Following BP CEO Admission of Unpreparedness, Chairman Will Push for 21st Century Safety and Response Technologies in “Oil SOS” Fund
June 3, 2010 – Following BP CEO Tony Hayward’s admission that his company did not have a “tool-kit” for a sizeable spill from a deep-water well, Rep. Edward J. Markey (D-Mass.) announced that he would introduce a bill creating an oil company-funded research and development program to create 21st century oil safety and spill response technologies.
“From junk shots to top hats, this spill shows that BP and the oil industry paid more attention to drilling ultra-deep instead of creating ultra-safe technologies to prevent and respond to a crisis. The oil companies have not developed new solutions to contain their own pollution,” said Rep. Markey, chair of the Select Committee on Energy Independence and Global Warming. “The oil companies have been more focused on paying shareholder dividends than creating safety devices, and it’s now time to force them into creating 21st century safety and response solutions.”
Rep. Markey will introduce a bill — the Oil SOS (Safety for Offshore Spills) Fund — when Congress returns from recess that will seek to recover funds from faulty drilling leases in the Gulf of Mexico that allow oil companies to drill without paying royalties and redirect some of those funds into a safety and response R&D fund. Currently, due to a poorly drafted law passed in 1995 — the Deepwater Royalty Relief Act – and a court challenge from the oil companies, some oil producers that received leases between 1996 and 2000 in the Gulf of Mexico are currently drilling on public land for free.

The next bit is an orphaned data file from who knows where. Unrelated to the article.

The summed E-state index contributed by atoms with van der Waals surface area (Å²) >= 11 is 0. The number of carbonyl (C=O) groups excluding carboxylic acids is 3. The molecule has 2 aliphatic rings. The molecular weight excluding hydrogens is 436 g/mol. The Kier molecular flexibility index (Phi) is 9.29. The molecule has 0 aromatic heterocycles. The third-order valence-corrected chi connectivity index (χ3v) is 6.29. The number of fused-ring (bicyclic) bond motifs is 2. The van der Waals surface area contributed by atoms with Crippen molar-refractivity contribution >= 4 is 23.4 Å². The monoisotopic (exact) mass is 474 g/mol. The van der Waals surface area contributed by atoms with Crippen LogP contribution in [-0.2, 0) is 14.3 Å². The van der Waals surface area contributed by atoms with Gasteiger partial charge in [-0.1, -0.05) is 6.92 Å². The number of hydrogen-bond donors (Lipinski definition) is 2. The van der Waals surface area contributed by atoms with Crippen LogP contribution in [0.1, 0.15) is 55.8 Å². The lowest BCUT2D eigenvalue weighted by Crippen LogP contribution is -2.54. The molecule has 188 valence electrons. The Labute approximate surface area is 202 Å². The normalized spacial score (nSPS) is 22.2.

Even as the spill continues in the Gulf of Mexico, the Interior Department is required to refund or credit $2.1 billion to dozens of companies due to these faulty oil leases, including $240 million to BP. In the future, these companies stand to keep $53 billion dollars in future royalties.
Rep. Markey’s legislation would create a fund to support badly needed investments in developing the technologies to better respond to future oil spills and design safer technologies to prevent spills. A portion of the recovered oil company payments would be directed to the technology fund. Rep. Markey’s bill would also repeal expanded royalty relief that was created under a 2005 energy bill passed by the Republican Congress.
Hayward’s confession today also directly contradicted information BP submitted in their oil response plan to the Interior Department, where the company certified to the government that they could handle a spill of 250,000 barrels a day, or about the size of an Exxon Valdez every day.
“From the Valdez to Santa Barbara to spills around the world, the oil companies know their own potential for disaster. And yet they continue to show themselves to be woefully unprepared,” said Rep. Markey.